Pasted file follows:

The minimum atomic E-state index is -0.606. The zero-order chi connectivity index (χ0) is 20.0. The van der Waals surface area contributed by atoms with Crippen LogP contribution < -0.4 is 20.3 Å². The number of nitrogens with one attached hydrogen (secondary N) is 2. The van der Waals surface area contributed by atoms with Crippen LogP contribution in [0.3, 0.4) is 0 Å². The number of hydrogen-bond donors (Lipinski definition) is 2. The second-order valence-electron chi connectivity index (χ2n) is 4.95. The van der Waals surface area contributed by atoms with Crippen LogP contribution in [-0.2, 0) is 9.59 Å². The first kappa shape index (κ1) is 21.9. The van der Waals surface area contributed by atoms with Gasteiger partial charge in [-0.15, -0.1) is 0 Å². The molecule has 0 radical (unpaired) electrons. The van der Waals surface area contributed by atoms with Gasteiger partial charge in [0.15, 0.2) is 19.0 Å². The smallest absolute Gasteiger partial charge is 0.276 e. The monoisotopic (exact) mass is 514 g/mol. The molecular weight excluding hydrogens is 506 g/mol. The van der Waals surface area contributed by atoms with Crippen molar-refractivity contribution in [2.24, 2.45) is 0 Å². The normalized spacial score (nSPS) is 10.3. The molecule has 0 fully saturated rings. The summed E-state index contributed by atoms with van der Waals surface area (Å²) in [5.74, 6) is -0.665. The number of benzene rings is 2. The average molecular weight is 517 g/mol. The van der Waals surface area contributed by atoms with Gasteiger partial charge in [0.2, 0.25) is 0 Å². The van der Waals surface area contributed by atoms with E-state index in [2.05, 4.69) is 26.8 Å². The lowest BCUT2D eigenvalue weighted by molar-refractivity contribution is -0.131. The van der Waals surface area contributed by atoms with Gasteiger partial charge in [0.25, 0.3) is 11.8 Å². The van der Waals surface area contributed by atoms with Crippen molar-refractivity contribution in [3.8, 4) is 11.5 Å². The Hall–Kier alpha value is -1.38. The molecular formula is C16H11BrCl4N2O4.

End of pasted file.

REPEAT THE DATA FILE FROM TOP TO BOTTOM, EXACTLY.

The minimum atomic E-state index is -0.606. The zero-order chi connectivity index (χ0) is 20.0. The van der Waals surface area contributed by atoms with Crippen LogP contribution < -0.4 is 20.3 Å². The number of nitrogens with one attached hydrogen (secondary N) is 2. The van der Waals surface area contributed by atoms with Crippen LogP contribution in [0.3, 0.4) is 0 Å². The number of hydrogen-bond donors (Lipinski definition) is 2. The second-order valence-electron chi connectivity index (χ2n) is 4.95. The van der Waals surface area contributed by atoms with Crippen LogP contribution in [-0.2, 0) is 9.59 Å². The first kappa shape index (κ1) is 21.9. The van der Waals surface area contributed by atoms with Gasteiger partial charge in [-0.15, -0.1) is 0 Å². The molecule has 0 radical (unpaired) electrons. The van der Waals surface area contributed by atoms with Gasteiger partial charge in [0.15, 0.2) is 19.0 Å². The smallest absolute Gasteiger partial charge is 0.276 e. The monoisotopic (exact) mass is 514 g/mol. The molecular weight excluding hydrogens is 506 g/mol. The van der Waals surface area contributed by atoms with Crippen molar-refractivity contribution in [2.24, 2.45) is 0 Å². The normalized spacial score (nSPS) is 10.3. The molecule has 0 fully saturated rings. The summed E-state index contributed by atoms with van der Waals surface area (Å²) in [5.74, 6) is -0.665. The number of benzene rings is 2. The average molecular weight is 517 g/mol. The van der Waals surface area contributed by atoms with Gasteiger partial charge in [0.2, 0.25) is 0 Å². The van der Waals surface area contributed by atoms with E-state index in [2.05, 4.69) is 26.8 Å². The lowest BCUT2D eigenvalue weighted by molar-refractivity contribution is -0.131. The van der Waals surface area contributed by atoms with Gasteiger partial charge in [0.25, 0.3) is 11.8 Å². The van der Waals surface area contributed by atoms with Crippen molar-refractivity contribution in [3.8, 4) is 11.5 Å². The Hall–Kier alpha value is -1.38. The molecular formula is C16H11BrCl4N2O4.